Romneycare and Obamacare are essentially the same thing and the people of Massachuetss didn't complain. The problems started with Republican lies about the plan and while it may be called a tax hike, I don't see it that way. I perfer to look at all of those it has & will help.

  • trueblue0100 Oct 3, 3:03 p.m.

    Page 5(Partial reprint and the kicker):

    In other words, the poor are least likely to pay federal income taxes, but many middle-class families are also exempt. Smaller but significant numbers of the higher-income earners are also exempt: The same data shows that in 2011, 78,000 tax filers with incomes between $211,000 and $533,000 paid no income taxes; 24,000 households with incomes of $533,000 to $2.2 million paid no income taxes, and 3,000 tax filers with incomes above $2.2 million paid no income taxes.

    These are the same people who are invited to $50,000 a plate dinners. How many of you attended one?

  • trueblue0100 Oct 3, 3:00 p.m.

    Page 4:

    Overall, according to the Tax Policy Center, "of the 38 million tax units made nontaxable by the addition of tax expenditures, 44 percent are moved off the tax rolls by elderly tax benefits and another 30 percent by credits for children and the working poor."
    Moreover, only 18.1 percent of American households paid neither federal income taxes nor payroll taxes in 2011, says the Tax Policy Center. Of that 18.1 percent, 10.3 percent were elderly and 6.9 percent were non-elderly households earning less than $20,000 year, which include low-income families and students. About one in 20 is non-elderly with income over $20,000.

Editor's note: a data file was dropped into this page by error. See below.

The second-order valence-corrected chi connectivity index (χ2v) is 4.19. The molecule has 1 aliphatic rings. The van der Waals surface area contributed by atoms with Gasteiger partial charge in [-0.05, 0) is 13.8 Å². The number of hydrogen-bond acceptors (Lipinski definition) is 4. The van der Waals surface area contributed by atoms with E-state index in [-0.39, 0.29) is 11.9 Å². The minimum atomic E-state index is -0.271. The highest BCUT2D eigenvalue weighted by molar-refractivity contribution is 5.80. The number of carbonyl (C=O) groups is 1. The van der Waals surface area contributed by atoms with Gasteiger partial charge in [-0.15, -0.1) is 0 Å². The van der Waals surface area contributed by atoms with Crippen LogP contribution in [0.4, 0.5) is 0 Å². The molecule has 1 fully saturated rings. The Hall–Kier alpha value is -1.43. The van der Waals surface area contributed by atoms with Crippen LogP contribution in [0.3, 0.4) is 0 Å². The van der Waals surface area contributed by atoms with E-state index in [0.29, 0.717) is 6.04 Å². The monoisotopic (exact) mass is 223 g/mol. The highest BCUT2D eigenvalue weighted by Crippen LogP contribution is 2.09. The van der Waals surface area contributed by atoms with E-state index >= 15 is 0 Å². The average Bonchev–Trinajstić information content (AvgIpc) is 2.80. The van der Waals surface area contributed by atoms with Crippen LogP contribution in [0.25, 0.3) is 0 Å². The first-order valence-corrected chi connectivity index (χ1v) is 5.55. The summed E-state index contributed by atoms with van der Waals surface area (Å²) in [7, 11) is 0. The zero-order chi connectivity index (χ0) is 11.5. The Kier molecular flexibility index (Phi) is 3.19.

At least one of the demographics that is less likely to pay income taxes (or income and payroll taxes) tends to vote Republican: In 2008, voters 65 and over voted for Republican nominee John McCain over President Obama 53 percent to 45 percent, an eight-point margin. The latest CBS News/New York Times poll also shows Romney winning the support of these voters

  • trueblue0100 Oct 3, 2:59 p.m.

    Page 3:

    In order to assess whether or not, as Romney claims, these non-income tax payers "will vote for the president no matter what," it's helpful to look at a breakdown of who they are. According to 2011 data from the Tax Policy Center, more than half of the filing units not paying income taxes are those with incomes less than $16,812 per year. Nearly a third, 29.2 percent of those paying no income taxes are tax filers earning between $16,812 and $33,542, and 12.8 percent are those with incomes between $33,542 and $59,486. In other words, the poor are least likely to pay federal income taxes, but many middle-class families are also exempt. Smaller but significant numbers of the higher-income earners are also exempt: The same data shows that in 2011, 78,000 tax filers with incomes between $211,000 and $533,000 paid no income taxes; 24,000 households with incomes of $533,000 to $2.2 million paid no income taxes, and 3,000 tax filers with incomes above $2.2 million paid no income taxe